Sample reusability in the validation of active implant gamma sterilization

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Insinööritieteiden korkeakoulu | Master's thesis
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Master's Programme in Mechanical Engineering (MEC)
The relentless growth of the global population has driven an increasing demand for healthcare services, escalating the need for medical devices. As the medical device sterilization market is poised to double by 2029, innovation in this domain faces the challenge of stringent regulations and ensuring patient safety. The quality of healthcare critically depends on the cleanliness and sterility of medical tools, particularly medical implants, where contamination could have catastrophic consequences. Stringent standards govern the sterilization of medical products, necessitating various tests depending on the implant type and sterilization method. However, the current methodology often results in samples that cannot be reused, imposing significant costs and environmental concerns. This master's thesis centers on identifying contact materials used in sterilization validation and investigates the possibility of cleaning and reintroducing implant components into the validation process. This not only reduces costs but also promotes sustainability by allowing component reuse. Additionally, the thesis designs a simulated product to serve as the worst-case scenario in sterilization validation. The focus of this study aligns with the development of telescopic implant. The telescopic implant offers a minimally invasive solution for treating leg length discrepancy, and its sterilization validation is crucial for commercial availability. Gamma radiation (VDmax) is the chosen sterilization method due to its suitability for complex implants. This thesis explores key areas, including: 1. Simulated Product Design: Creating a prototype closely emulating the most challenging implant for sterilization, aligning with ISO standards. 2. Reusability Investigation: Examining component reuse post-sterilization validation, with simulated bioburden testing and residue removal procedures for The Dummy. 3. Cost Analysis: Evaluating production costs and potential savings through component recycling. 4. Component Selection: Identifying reusable and replacement components. Utilizing ISO 11137-2's VDmax method for sterilization dose validation, this research aims to en-hance the sustainability and cost-effectiveness of implant sterilization validation, benefiting both the industry and patient safety. The result shows that reusing samples in the sterilization validation process is promising and achievable. Reusing samples in the sterilization validation shows clear economic benefits as well as reducing the waste which is a success from an environmental point of view.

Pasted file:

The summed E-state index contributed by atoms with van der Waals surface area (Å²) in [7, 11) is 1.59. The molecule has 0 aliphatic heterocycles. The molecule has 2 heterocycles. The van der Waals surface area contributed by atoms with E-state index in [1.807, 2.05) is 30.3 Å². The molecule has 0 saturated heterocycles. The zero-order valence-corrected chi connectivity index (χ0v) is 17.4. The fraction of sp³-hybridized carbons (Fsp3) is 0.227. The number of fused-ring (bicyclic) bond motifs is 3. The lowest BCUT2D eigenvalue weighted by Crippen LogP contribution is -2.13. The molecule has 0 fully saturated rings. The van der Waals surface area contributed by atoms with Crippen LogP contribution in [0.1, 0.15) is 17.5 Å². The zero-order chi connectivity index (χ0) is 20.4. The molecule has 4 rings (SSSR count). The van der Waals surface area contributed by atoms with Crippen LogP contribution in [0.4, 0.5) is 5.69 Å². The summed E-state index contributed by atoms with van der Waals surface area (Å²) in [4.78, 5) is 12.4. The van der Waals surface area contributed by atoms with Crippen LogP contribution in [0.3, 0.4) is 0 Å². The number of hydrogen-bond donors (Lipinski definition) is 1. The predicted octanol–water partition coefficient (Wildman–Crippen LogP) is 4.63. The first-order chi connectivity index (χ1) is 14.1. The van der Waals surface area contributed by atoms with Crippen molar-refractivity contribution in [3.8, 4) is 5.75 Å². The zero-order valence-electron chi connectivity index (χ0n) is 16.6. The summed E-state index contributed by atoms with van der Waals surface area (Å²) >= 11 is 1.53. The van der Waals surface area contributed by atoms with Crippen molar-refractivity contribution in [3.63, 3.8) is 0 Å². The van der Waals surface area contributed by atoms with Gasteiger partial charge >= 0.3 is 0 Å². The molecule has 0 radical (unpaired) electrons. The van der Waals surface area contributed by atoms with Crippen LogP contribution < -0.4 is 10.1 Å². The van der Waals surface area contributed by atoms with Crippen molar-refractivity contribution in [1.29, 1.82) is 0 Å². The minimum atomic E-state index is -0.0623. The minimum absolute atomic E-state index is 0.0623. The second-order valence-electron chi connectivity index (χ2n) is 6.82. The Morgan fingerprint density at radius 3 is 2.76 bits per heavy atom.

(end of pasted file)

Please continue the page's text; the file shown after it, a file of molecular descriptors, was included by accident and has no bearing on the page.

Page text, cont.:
Ekman, Kalevi
Thesis advisor
Hallila, Harri
Ritvanen, Antti
sterilization validation, medical implant, gamma sterilization, sample reusability
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